Newspaper article St Louis Post-Dispatch (MO)

Free Speech Includes Right to Poke Fun

Newspaper article St Louis Post-Dispatch (MO)

Free Speech Includes Right to Poke Fun

Article excerpt

When civics teachers and newspaper columnists invoke the First Amendment, it's usually time to cue the organist, stifle a yawn and cut to the shot of the lone pamphleteer cranking his battered mimeograph machine. It's a Norman Rockwell image of freedom of speech: quaint, familiar and completely disconnected from life in America in the 1990s. These days it's hard to find a free-speech link between the words of Tom Paine and, say, the words of Willard Scott.

But that's because most of us ignore a real and constant threat to free speech, namely, the litigious owners of famous trademarks and popular copyrights. We were taught that the First Amendment is about religion and government and serious stuff like that. No one bothered to explain that the First Amendment reaches such oddities as a pornographic parody of the L.L. Bean catalogue. No one told us that an anatomically correct and politically incorrect spoof of the Poppin' Fresh doughboy has more to do with basic free-speech values than those paladins of the press doing their happy-talk shtick on the 10 o'clock news.

Well, now the Supreme Court is doing the teaching, and the first lesson arrived last month in the form of a Pretty Woman, a risque rap group and a basic concept of copyright law.

To grasp the significance of the case one must first grasp the significance of parody and comic irreverence in the American experience. For more than two centuries, the right to poke fun at the high and mighty has been part of our national character, and parody has long been at the core of our culture - from Mad magazine to the National Lampoon, from Doonesbury's parody of "The Bridges of Madison County" to "Saturday Night Live's" fake commercials.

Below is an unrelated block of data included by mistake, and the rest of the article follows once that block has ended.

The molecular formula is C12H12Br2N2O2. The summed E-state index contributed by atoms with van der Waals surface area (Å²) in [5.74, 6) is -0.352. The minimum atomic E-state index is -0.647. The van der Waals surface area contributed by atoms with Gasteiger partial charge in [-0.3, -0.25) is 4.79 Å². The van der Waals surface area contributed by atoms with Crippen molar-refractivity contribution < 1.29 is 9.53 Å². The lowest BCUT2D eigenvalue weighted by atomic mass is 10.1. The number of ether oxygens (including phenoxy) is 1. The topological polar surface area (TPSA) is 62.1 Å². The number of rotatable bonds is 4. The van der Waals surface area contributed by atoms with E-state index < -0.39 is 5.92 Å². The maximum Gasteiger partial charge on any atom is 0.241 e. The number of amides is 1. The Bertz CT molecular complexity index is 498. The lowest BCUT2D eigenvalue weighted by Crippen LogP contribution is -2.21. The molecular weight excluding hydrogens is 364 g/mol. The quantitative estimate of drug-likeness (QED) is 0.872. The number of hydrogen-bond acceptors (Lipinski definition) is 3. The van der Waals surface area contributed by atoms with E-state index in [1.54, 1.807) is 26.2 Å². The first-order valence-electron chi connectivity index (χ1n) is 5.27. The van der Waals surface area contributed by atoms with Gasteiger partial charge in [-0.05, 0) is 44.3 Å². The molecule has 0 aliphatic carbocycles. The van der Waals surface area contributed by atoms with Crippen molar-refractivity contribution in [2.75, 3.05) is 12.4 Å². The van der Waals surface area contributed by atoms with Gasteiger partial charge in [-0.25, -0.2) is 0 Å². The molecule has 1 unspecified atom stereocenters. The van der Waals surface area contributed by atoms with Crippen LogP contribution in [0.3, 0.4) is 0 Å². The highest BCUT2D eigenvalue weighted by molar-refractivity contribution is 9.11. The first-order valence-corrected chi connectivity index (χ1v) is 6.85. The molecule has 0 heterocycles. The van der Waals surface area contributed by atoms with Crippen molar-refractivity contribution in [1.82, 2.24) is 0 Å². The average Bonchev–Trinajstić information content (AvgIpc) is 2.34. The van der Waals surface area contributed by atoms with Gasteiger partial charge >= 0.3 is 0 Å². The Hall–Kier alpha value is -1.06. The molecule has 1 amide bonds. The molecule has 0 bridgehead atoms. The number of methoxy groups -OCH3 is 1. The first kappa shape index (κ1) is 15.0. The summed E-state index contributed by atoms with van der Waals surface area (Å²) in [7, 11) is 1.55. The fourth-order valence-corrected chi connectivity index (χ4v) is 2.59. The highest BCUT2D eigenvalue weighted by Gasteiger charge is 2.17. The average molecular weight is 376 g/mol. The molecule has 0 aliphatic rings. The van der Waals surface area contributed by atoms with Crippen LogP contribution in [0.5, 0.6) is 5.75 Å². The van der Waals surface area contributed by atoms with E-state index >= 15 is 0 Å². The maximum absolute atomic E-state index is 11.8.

But . . .

No one, especially a powerful someone, likes to be the target of a spoof. While politicians have learned to grin and bear it, the affluent owners of trademarks and copyrights are far more belligerent and hire far more expensive lawyers. Mock our creations, they warn, and we'll see you in court.

Just ask the small St. Louis magazine that did a spoof of a Michelob Dry ad in the aftermath of an oil spill on the Gasconade River, whose waters supply the brewery. The joke ad featured a fictional product called Michelob Oily and a familiar but oil-drenched eagle screaming "Yuck! …

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